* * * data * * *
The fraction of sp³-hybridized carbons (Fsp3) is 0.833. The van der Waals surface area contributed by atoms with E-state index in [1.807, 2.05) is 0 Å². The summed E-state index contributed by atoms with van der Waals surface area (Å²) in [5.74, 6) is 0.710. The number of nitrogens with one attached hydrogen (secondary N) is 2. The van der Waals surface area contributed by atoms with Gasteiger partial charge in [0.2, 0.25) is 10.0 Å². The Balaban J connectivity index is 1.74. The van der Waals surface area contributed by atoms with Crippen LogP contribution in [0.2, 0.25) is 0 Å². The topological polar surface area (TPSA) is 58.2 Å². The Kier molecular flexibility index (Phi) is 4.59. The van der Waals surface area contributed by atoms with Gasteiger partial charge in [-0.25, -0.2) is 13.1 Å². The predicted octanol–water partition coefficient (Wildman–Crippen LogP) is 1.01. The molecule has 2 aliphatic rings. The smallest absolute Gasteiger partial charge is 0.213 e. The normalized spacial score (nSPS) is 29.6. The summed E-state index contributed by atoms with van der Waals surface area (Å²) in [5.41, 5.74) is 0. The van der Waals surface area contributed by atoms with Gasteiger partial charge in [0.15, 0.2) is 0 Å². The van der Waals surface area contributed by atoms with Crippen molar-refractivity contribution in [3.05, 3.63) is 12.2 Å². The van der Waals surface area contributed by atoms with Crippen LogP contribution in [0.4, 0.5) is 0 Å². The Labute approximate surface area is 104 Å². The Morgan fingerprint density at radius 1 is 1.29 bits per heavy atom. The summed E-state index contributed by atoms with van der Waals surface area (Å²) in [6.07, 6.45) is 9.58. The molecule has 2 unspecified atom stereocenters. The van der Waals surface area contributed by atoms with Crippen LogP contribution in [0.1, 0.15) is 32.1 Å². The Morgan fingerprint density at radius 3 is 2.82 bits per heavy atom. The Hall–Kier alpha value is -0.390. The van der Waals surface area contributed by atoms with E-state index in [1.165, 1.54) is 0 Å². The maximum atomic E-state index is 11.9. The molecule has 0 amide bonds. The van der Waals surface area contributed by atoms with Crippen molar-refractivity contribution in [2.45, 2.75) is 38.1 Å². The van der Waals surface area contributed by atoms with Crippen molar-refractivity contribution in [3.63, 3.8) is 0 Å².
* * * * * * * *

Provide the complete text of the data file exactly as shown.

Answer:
The fraction of sp³-hybridized carbons (Fsp3) is 0.833. The van der Waals surface area contributed by atoms with E-state index in [1.807, 2.05) is 0 Å². The summed E-state index contributed by atoms with van der Waals surface area (Å²) in [5.74, 6) is 0.710. The number of nitrogens with one attached hydrogen (secondary N) is 2. The van der Waals surface area contributed by atoms with Gasteiger partial charge in [0.2, 0.25) is 10.0 Å². The Balaban J connectivity index is 1.74. The van der Waals surface area contributed by atoms with Crippen LogP contribution in [0.2, 0.25) is 0 Å². The topological polar surface area (TPSA) is 58.2 Å². The Kier molecular flexibility index (Phi) is 4.59. The van der Waals surface area contributed by atoms with Gasteiger partial charge in [-0.25, -0.2) is 13.1 Å². The predicted octanol–water partition coefficient (Wildman–Crippen LogP) is 1.01. The molecule has 2 aliphatic rings. The smallest absolute Gasteiger partial charge is 0.213 e. The normalized spacial score (nSPS) is 29.6. The summed E-state index contributed by atoms with van der Waals surface area (Å²) in [5.41, 5.74) is 0. The van der Waals surface area contributed by atoms with Gasteiger partial charge in [0.15, 0.2) is 0 Å². The van der Waals surface area contributed by atoms with Crippen molar-refractivity contribution in [3.05, 3.63) is 12.2 Å². The van der Waals surface area contributed by atoms with Crippen LogP contribution in [0.4, 0.5) is 0 Å². The Labute approximate surface area is 104 Å². The Morgan fingerprint density at radius 1 is 1.29 bits per heavy atom. The summed E-state index contributed by atoms with van der Waals surface area (Å²) in [6.07, 6.45) is 9.58. The molecule has 2 unspecified atom stereocenters. The van der Waals surface area contributed by atoms with Crippen LogP contribution in [0.1, 0.15) is 32.1 Å². The Morgan fingerprint density at radius 3 is 2.82 bits per heavy atom. The Hall–Kier alpha value is -0.390. The van der Waals surface area contributed by atoms with E-state index in [1.165, 1.54) is 0 Å². The maximum atomic E-state index is 11.9. The molecule has 0 amide bonds. The van der Waals surface area contributed by atoms with Crippen molar-refractivity contribution in [2.45, 2.75) is 38.1 Å². The van der Waals surface area contributed by atoms with Crippen molar-refractivity contribution in [3.63, 3.8) is 0 Å².